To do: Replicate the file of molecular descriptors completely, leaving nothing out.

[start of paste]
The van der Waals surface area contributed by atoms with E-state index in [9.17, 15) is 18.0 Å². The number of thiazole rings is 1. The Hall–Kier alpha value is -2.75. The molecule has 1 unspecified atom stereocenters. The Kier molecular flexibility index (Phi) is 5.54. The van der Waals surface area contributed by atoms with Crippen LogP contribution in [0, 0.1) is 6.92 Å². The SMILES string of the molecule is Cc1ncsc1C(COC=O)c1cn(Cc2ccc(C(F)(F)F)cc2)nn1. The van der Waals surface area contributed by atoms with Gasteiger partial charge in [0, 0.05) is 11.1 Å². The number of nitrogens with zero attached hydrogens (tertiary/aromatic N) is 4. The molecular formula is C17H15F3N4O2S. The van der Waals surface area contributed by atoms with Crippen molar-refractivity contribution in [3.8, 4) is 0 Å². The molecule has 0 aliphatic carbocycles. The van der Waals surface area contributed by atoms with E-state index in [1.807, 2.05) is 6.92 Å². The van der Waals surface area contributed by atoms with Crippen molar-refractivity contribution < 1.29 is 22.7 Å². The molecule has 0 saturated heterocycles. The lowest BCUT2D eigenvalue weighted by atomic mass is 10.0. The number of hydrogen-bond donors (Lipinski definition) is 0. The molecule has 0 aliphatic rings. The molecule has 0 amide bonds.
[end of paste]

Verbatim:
The van der Waals surface area contributed by atoms with E-state index in [9.17, 15) is 18.0 Å². The number of thiazole rings is 1. The Hall–Kier alpha value is -2.75. The molecule has 1 unspecified atom stereocenters. The Kier molecular flexibility index (Phi) is 5.54. The van der Waals surface area contributed by atoms with Crippen LogP contribution in [0, 0.1) is 6.92 Å². The SMILES string of the molecule is Cc1ncsc1C(COC=O)c1cn(Cc2ccc(C(F)(F)F)cc2)nn1. The van der Waals surface area contributed by atoms with Gasteiger partial charge in [0, 0.05) is 11.1 Å². The number of nitrogens with zero attached hydrogens (tertiary/aromatic N) is 4. The molecular formula is C17H15F3N4O2S. The van der Waals surface area contributed by atoms with Crippen molar-refractivity contribution in [3.8, 4) is 0 Å². The molecule has 0 aliphatic carbocycles. The van der Waals surface area contributed by atoms with E-state index in [1.807, 2.05) is 6.92 Å². The van der Waals surface area contributed by atoms with Crippen molar-refractivity contribution < 1.29 is 22.7 Å². The molecule has 0 saturated heterocycles. The lowest BCUT2D eigenvalue weighted by atomic mass is 10.0. The number of hydrogen-bond donors (Lipinski definition) is 0. The molecule has 0 aliphatic rings. The molecule has 0 amide bonds.